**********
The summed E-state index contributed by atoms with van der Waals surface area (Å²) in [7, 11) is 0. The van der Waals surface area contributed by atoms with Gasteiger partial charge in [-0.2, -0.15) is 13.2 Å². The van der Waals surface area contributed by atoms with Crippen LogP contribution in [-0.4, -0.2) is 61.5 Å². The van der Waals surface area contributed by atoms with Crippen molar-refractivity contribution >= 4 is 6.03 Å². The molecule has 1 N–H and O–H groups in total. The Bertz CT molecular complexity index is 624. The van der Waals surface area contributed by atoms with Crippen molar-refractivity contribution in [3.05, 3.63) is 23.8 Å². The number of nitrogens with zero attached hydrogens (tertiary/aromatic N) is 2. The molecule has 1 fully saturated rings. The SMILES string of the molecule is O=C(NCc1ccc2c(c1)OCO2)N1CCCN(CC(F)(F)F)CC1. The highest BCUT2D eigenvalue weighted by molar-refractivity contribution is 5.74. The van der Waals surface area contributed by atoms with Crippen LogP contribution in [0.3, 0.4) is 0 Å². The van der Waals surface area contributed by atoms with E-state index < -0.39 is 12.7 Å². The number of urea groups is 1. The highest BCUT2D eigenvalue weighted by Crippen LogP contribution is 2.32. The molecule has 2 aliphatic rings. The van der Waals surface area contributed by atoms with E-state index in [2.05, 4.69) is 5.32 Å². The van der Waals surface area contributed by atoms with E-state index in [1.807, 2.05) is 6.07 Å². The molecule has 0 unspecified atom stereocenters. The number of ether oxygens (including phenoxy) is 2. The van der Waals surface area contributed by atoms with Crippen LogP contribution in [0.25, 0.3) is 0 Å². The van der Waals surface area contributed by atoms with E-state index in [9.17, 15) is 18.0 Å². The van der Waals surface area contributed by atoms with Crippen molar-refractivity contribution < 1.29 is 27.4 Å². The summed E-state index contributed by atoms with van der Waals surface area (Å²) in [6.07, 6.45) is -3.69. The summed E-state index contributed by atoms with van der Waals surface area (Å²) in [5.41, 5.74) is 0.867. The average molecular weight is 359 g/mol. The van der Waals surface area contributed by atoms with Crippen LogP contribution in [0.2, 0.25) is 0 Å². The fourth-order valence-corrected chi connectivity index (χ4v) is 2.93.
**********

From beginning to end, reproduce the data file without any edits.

The summed E-state index contributed by atoms with van der Waals surface area (Å²) in [7, 11) is 0. The van der Waals surface area contributed by atoms with Gasteiger partial charge in [-0.2, -0.15) is 13.2 Å². The van der Waals surface area contributed by atoms with Crippen LogP contribution in [-0.4, -0.2) is 61.5 Å². The van der Waals surface area contributed by atoms with Crippen molar-refractivity contribution >= 4 is 6.03 Å². The molecule has 1 N–H and O–H groups in total. The Bertz CT molecular complexity index is 624. The van der Waals surface area contributed by atoms with Crippen molar-refractivity contribution in [3.05, 3.63) is 23.8 Å². The number of nitrogens with zero attached hydrogens (tertiary/aromatic N) is 2. The molecule has 1 fully saturated rings. The SMILES string of the molecule is O=C(NCc1ccc2c(c1)OCO2)N1CCCN(CC(F)(F)F)CC1. The highest BCUT2D eigenvalue weighted by molar-refractivity contribution is 5.74. The van der Waals surface area contributed by atoms with Crippen LogP contribution in [0.3, 0.4) is 0 Å². The van der Waals surface area contributed by atoms with E-state index < -0.39 is 12.7 Å². The number of urea groups is 1. The highest BCUT2D eigenvalue weighted by Crippen LogP contribution is 2.32. The molecule has 2 aliphatic rings. The van der Waals surface area contributed by atoms with E-state index in [2.05, 4.69) is 5.32 Å². The van der Waals surface area contributed by atoms with E-state index in [1.807, 2.05) is 6.07 Å². The molecule has 0 unspecified atom stereocenters. The number of ether oxygens (including phenoxy) is 2. The van der Waals surface area contributed by atoms with Crippen LogP contribution in [0.25, 0.3) is 0 Å². The van der Waals surface area contributed by atoms with E-state index in [9.17, 15) is 18.0 Å². The van der Waals surface area contributed by atoms with Crippen molar-refractivity contribution < 1.29 is 27.4 Å². The summed E-state index contributed by atoms with van der Waals surface area (Å²) in [6.07, 6.45) is -3.69. The summed E-state index contributed by atoms with van der Waals surface area (Å²) in [5.41, 5.74) is 0.867. The average molecular weight is 359 g/mol. The van der Waals surface area contributed by atoms with Crippen LogP contribution in [0.2, 0.25) is 0 Å². The fourth-order valence-corrected chi connectivity index (χ4v) is 2.93.